Friday, March 23, 2012

Brain to mouth filters

This is simultaneously hilarious and really, really tragic: Geraldo Rivera believes Trayvon Martin's hoodie contributed to his death.

No, not in the Charlie Brown kind of way (the Herald is at the point in our "Peanuts" rerun in which Linus' blanket is mounting an assault on Lucy) — more that, had a 17-year-old kid not been wearing a bulky shirt that covered up his face, he probably wouldn't have gotten shot.

In all fairness — not that Geraldo deserves it — he calls George Zimmerman a nutcase who pulled the trigger. At least we can agree on that.

I now present to you the case of Geraldo vs. the hoodie. You be the judge.

Argument: Hoodies create an instant negative association; every crime scene surveillance tape shows a teen wearing a hoodie.
I assume by "every" he means "many." However, it is possible that it's not the hoodie that's the problem. Maybe the problem is the teens. Maybe we shouldn't allow teens out in public.
Or, since men are more likely to commit violent crimes, perhaps we should not let men out in public.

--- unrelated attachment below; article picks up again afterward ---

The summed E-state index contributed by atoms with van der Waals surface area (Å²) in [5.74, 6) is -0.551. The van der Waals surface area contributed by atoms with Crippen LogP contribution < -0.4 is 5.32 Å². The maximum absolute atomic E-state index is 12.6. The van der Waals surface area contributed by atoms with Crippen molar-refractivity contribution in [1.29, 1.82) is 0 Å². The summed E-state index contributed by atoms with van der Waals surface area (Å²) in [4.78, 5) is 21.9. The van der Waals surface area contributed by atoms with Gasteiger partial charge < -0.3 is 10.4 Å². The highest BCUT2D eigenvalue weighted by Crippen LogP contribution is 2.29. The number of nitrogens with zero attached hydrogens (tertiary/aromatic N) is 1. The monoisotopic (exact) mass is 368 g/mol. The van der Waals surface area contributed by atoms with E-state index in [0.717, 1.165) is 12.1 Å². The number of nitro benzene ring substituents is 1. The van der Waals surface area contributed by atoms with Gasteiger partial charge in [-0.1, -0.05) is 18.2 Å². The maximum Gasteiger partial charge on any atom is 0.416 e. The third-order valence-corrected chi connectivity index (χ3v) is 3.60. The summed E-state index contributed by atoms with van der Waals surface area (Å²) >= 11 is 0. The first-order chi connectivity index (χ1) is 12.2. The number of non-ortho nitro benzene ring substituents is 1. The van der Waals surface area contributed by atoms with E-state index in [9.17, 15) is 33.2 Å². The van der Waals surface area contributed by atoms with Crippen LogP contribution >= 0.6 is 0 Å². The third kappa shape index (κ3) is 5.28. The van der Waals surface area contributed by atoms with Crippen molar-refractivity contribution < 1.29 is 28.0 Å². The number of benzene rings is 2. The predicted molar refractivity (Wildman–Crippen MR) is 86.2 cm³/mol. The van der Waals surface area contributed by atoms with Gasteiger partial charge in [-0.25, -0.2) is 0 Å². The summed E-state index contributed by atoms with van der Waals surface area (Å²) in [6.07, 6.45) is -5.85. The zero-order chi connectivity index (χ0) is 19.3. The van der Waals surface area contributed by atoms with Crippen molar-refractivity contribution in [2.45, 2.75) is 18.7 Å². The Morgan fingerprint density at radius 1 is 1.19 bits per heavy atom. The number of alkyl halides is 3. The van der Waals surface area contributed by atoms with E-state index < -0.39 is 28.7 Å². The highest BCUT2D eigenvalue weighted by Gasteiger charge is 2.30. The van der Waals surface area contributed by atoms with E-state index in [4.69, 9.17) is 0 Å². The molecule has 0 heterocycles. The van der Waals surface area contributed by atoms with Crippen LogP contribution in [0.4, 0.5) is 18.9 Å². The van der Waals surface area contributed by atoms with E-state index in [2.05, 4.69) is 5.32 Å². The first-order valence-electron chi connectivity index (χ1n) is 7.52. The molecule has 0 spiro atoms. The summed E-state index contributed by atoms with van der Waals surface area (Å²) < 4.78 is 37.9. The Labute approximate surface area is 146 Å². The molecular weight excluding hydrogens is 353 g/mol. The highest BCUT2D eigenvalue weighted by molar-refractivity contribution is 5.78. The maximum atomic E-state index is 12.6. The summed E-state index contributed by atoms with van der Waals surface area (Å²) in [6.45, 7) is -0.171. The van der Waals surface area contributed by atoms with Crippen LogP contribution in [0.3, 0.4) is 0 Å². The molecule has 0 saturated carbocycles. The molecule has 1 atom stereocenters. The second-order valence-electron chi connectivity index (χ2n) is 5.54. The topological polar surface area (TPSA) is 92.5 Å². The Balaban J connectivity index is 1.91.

Guns also are associated with crime. I think you know where I'm going with this.

Argument:  Where do you think the term "hoodlum" comes from?
I own two hoodies. One is for a soccer team and has a Psalm on the back; one is from a 5K and has a goofy-looking turkey on it. They're warm. Sometimes, frequently in winter, I put the hood on and walk down my street. Sometimes I do all that on other people's streets. Does that make me suspicious? Because if not, it's just the black skin, not the hoodie.

Argument: Hoodies make it seem like you have something to hide.
Sometimes you do. Like when I'm leaving the gym after swimming, I want to hide the fact that I look like a drowned rat. Or I'm going to the store on a Saturday and I don't feel like putting a bra on but have to do something to disguise that fact. Or when it is 20 degrees outside and I'm hiding as much skin as I can from the frigid air. Or when I feel fat and want a bulky sweater to blame it on.

Argument: Teens would look less like thugs if they didn't wear hoodies.
Let's say a teen is wearing jeans and a T-shirt. The shirt has a gang sign on it. Does he look like a thug?
Or pretend that a teen is wearing all the necessary colors to identify with a gang in the right part of town. Still less thuggish than a kid wearing a hoodie?
Or, he's got a gun in his pants and a gang sign tattooed on his neck. Still think the hoodie is the problem?

It's a no-brainer. Arguably, that's why Geraldo doesn't get it.

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